TWR: Battlebond Preview Weekend

Battlebond releases this Friday, but this past weekend there was a “preview weekend” event at my LGS; my roommate and I took the opportunity to check out the new set early. Being a Two-Headed Giant format makes the sealed experience a bit different than what I’ve experienced in the past. Rather than getting a pre-release kit for $30 and building a deck from the packs included, then running through a few 1v1 rounds and possibly winning some extra packs, we were both awarded with 4 packs for $20 each. Technically that sounds like a sham, but the two of you build two decks from the pool, and in our case we just took pictures of the packs we opened so we could pull our cards back out after the event. Similar to pre-release events, you’ll run through rounds against rotating opponents, but 2v2 this time around. We also received promo cards at the beginning of the event, and I started the day off pretty good:

It seems that everyone got one of the new “partner with” pairs, my pull being one of the better options. This also helped steer us in a particular direction when it came to deck building. Unfortunately I didn’t end up with many other cards I wanted from the set, and none of the big money reprints or new additions. My roommate pulled a foil Greater Good, and the Najeela that I’d love to trade for but not much else. We ended up doing really well in the tournament though, and that made me proud. Our deck ended up centering around those two Planeswalkers above, along with a suite of removal in Black and Red, some good ramp in Green, and a splash of White. He ran RGW and I built UB. Though we were running the Kenriths and Najeela, we never played any of them. We primarily played Warriors though as we had good synergy in those colors, so I most slung the removal spells and he mostly made the creatures. We won the first two rounds, and only lost the third round due to a well timed Archon of Valor’s Reach, naming Sorcery. Our trump card ended up being Thrilling Encore, working exactly as planned in game 2, where we cast some removal spells, swung out with our board and killed/lost creatures, then played Encore to return all of the killed creatures to our side of the field. Game Over.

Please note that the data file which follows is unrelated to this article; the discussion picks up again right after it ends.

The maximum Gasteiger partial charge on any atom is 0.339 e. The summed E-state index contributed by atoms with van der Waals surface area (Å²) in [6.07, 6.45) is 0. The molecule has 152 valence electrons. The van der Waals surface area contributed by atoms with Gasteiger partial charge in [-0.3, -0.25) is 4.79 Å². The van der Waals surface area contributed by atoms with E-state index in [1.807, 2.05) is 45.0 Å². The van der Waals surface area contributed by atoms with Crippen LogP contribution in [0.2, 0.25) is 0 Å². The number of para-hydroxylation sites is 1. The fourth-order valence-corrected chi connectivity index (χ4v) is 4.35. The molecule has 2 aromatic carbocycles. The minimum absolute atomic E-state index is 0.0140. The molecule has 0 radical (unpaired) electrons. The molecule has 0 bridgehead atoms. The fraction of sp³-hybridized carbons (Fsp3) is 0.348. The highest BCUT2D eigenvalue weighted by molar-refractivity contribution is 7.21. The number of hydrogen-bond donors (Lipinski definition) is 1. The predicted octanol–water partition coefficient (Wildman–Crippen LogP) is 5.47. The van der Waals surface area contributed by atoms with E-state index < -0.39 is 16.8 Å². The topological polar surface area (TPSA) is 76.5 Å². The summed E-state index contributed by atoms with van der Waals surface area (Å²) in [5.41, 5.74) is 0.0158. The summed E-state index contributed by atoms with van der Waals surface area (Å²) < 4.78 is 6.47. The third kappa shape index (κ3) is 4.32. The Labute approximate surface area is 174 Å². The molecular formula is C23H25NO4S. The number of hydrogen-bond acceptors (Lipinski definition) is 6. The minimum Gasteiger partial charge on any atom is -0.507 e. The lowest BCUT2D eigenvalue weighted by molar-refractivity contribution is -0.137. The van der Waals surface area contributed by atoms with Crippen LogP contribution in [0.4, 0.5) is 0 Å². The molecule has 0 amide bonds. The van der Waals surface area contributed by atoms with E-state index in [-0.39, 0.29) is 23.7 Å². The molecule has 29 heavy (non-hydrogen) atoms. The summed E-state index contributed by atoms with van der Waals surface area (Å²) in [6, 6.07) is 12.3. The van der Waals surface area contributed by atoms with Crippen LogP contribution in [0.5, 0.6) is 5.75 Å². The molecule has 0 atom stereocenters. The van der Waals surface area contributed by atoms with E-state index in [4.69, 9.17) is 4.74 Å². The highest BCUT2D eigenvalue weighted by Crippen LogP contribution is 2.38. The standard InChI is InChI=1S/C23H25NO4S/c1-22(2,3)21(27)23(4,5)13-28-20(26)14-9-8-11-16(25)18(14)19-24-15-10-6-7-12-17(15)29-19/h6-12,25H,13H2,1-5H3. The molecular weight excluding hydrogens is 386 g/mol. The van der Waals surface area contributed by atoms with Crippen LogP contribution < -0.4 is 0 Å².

Besides the aforementioned Planeswalkers that I’m thinking of throwing into either a Superfriends deck or my Jodah deck, these were the cards I pulled that I can see places for in my existing EDH decks. In some cases I’m not too sure where they will end up but I’d like to use them nonetheless. The Blaring Captain/Recruiter pair are good in a Najeela deck, as is the Mindblade Render, and I’m considering where I might put them. Sylvia and Khorvath are screaming to go into Kaalia, considering I added a handful of dragons to that deck recently and they’d love to have doublestrike. Khorvath’s Fury is a nice wheel that I’m going to put into Locust God. The Goblins will find a place in Krenko. The Wumpus and Searchlight are great for my group hug deck, and Seer’s Lantern will work for Grenzo. That leaves Gorm and Virtus, which really want to be in some sort of unblockable type deck. Not sure where to use Spellseeker either, though I’m sure she could go into Kess or Taigam, something that wants to grab a particular spell. It’s a tutor at least, and that will find a home.

Overall I’m happy with the outcome of the event. I wish I would have pulled a Doubling Season or a Land Tax… hell I would have loved a Diabolic Intent, but I can still grab a few more packs after Friday and pick up some singles. I’m not missing out on a cheaper Doubling Season, I’ll guarantee that. I’m hoping that Wizards can keep this sort of thing going, I really liked playing 2v2. I’ll definitely participate in some more Battlebond action in a couple of weeks at GP Vegas!

The War Report: WUBRG Warriors

Battlebond has been fully spoiled at this point, and there was one clear winner in my mind when it came to new legendary creatures to build a deck around: Najeela, the Blade-Blossom.